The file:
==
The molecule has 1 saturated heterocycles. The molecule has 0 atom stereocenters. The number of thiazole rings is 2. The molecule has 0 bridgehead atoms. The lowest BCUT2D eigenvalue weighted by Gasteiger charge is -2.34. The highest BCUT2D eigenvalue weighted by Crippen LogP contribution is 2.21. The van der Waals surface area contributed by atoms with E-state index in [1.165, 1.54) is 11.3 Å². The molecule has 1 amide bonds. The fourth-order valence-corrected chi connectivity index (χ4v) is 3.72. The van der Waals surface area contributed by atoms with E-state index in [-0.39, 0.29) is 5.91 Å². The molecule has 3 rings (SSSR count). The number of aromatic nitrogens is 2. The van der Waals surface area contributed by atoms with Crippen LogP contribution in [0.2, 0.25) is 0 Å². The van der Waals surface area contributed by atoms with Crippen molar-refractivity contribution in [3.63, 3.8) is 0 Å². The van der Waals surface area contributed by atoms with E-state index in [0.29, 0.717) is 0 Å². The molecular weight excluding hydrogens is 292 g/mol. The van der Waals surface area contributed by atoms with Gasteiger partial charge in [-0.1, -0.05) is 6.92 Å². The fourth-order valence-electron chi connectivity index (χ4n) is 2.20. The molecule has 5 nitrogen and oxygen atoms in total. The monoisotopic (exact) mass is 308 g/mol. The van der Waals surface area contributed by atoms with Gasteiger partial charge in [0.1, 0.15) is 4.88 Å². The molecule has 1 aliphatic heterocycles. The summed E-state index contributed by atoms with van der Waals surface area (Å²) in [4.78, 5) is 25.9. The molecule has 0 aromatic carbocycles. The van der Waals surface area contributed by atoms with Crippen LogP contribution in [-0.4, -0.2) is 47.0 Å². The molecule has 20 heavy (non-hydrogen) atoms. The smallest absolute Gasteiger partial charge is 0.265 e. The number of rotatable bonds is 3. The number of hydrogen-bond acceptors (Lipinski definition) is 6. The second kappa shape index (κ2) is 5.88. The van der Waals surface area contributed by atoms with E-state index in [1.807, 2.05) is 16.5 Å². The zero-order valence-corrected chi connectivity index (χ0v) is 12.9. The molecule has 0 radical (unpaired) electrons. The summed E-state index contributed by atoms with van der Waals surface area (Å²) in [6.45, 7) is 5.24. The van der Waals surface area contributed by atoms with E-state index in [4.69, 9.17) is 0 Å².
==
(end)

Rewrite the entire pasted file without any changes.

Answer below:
The molecule has 1 saturated heterocycles. The molecule has 0 atom stereocenters. The number of thiazole rings is 2. The molecule has 0 bridgehead atoms. The lowest BCUT2D eigenvalue weighted by Gasteiger charge is -2.34. The highest BCUT2D eigenvalue weighted by Crippen LogP contribution is 2.21. The van der Waals surface area contributed by atoms with E-state index in [1.165, 1.54) is 11.3 Å². The molecule has 1 amide bonds. The fourth-order valence-corrected chi connectivity index (χ4v) is 3.72. The van der Waals surface area contributed by atoms with E-state index in [-0.39, 0.29) is 5.91 Å². The molecule has 3 rings (SSSR count). The number of aromatic nitrogens is 2. The van der Waals surface area contributed by atoms with Crippen LogP contribution in [0.2, 0.25) is 0 Å². The van der Waals surface area contributed by atoms with Crippen molar-refractivity contribution in [3.63, 3.8) is 0 Å². The van der Waals surface area contributed by atoms with E-state index in [0.29, 0.717) is 0 Å². The molecular weight excluding hydrogens is 292 g/mol. The van der Waals surface area contributed by atoms with Gasteiger partial charge in [-0.1, -0.05) is 6.92 Å². The fourth-order valence-electron chi connectivity index (χ4n) is 2.20. The molecule has 5 nitrogen and oxygen atoms in total. The monoisotopic (exact) mass is 308 g/mol. The van der Waals surface area contributed by atoms with Gasteiger partial charge in [0.1, 0.15) is 4.88 Å². The molecule has 1 aliphatic heterocycles. The summed E-state index contributed by atoms with van der Waals surface area (Å²) in [4.78, 5) is 25.9. The molecule has 0 aromatic carbocycles. The van der Waals surface area contributed by atoms with Crippen LogP contribution in [-0.4, -0.2) is 47.0 Å². The molecule has 20 heavy (non-hydrogen) atoms. The smallest absolute Gasteiger partial charge is 0.265 e. The number of rotatable bonds is 3. The number of hydrogen-bond acceptors (Lipinski definition) is 6. The second kappa shape index (κ2) is 5.88. The van der Waals surface area contributed by atoms with E-state index in [1.807, 2.05) is 16.5 Å². The zero-order valence-corrected chi connectivity index (χ0v) is 12.9. The molecule has 0 radical (unpaired) electrons. The summed E-state index contributed by atoms with van der Waals surface area (Å²) in [6.45, 7) is 5.24. The van der Waals surface area contributed by atoms with E-state index in [4.69, 9.17) is 0 Å².